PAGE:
At the moment, attention is focused on climate change. Anyone can see it: extreme weather, not witnessed before is occuring all around the globe. ‘This cannot be coincidence’.  The cause for climate change is considered (by most people) to be a result of increased amounts of greenhouse gasses (carbon dioxide and methane in particular) in the atmosphere. How to deal with that problem?  What can be expected, happens: the leading fossil fuel powers don’t support the conclusions of climatologists about a human caused climate change. A tax on carbon dioxide emissions seems logical and to the point to me to start addressing this problem.

It is hard to understand that flying is cheaper than travelling by train. In theory, aviation has to start flying on bio-fuel, start being more efficient or we have to fly less at all. The justification of aviation companies for their behaviour is characteristic: ‘or I grow, or my competitors will’. This shows the crux of the global problem with growth.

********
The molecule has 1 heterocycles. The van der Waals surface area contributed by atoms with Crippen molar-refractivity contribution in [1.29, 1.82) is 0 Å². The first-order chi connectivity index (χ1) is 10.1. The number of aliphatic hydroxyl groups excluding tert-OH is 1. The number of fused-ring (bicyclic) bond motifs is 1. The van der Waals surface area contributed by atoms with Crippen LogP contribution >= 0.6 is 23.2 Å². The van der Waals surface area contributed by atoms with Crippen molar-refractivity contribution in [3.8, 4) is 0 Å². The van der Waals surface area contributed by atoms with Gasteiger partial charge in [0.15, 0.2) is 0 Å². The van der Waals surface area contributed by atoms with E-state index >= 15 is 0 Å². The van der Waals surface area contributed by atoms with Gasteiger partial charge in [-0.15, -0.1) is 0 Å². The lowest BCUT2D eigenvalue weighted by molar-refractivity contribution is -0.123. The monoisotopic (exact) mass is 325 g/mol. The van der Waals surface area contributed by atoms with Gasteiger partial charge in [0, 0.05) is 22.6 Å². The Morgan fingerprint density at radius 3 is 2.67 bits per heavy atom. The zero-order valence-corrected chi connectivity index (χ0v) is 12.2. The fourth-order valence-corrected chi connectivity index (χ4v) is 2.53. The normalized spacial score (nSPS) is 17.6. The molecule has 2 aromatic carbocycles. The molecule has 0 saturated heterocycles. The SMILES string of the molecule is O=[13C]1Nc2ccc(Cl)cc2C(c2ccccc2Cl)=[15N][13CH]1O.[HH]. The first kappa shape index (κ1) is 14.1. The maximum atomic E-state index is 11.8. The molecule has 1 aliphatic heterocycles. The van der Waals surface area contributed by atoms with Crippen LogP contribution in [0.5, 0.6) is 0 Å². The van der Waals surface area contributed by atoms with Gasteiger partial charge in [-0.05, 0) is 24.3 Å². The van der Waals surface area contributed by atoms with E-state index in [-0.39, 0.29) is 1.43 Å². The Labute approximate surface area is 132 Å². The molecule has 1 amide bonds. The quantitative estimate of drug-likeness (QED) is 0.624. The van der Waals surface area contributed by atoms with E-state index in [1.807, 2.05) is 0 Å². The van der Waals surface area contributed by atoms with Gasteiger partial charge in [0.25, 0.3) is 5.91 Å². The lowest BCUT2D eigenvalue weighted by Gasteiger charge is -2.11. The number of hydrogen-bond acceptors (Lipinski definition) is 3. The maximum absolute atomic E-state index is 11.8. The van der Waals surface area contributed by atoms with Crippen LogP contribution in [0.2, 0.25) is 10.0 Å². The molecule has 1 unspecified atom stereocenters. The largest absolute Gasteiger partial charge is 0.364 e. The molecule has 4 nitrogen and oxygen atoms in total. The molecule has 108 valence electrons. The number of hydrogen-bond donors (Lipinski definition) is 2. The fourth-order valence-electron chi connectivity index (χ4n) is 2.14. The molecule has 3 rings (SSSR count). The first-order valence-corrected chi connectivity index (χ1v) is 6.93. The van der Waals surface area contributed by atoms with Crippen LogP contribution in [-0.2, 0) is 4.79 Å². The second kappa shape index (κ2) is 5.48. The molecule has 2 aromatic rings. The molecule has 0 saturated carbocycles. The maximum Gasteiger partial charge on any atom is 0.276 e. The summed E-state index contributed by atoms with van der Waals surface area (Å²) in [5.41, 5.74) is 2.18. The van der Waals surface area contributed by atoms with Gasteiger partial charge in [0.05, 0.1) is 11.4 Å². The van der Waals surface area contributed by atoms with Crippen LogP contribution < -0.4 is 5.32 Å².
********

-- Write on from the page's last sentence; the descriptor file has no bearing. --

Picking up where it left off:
Scientists obviously are not capable of convincing politicians of the seriousness of the problem. Or are politicians deaf on this issue? UN issued on november 27 2018: ‘to limit global warming to 2 degrees Celsius, a threefold of current effort is needed’ (that was based on the ‘Paris agreement’, 2015).
At the Katowice summit 2018, UN boss Guterres stated: ‘to waste this opportunity would compromise our last best chance to stop runaway climate change. It would be immoral, it would be suicidal’.
PM of Fiji Bainimarama: ‘risk of going down in history as the generation that blew it- that sacrificed the health of our world and ultimately betrayed humanity because we didn’t have the courage and foresight to go beyond our short-term individual concerns: craven, irresponsible and selfish’.
Al Gore: we are facing ‘the single most important moral choice in history of humanity’.
And this is just the climate-issue! To me, it is doubtful if ‘the trust in technology being able to solve anything’, can be maintained. For all the parts of nature that have already been vanished irreparably, it is too late anyway!
David Attenborough at the World Economic Forum, Davos 2019: ‘the garden of Eden is no more’.

We face all kind of problems that are apparently exceeding the current state of science.
Or should I say ‘the current state of politics’? Or should be concluded that the authority of the applied sciences has been lacking?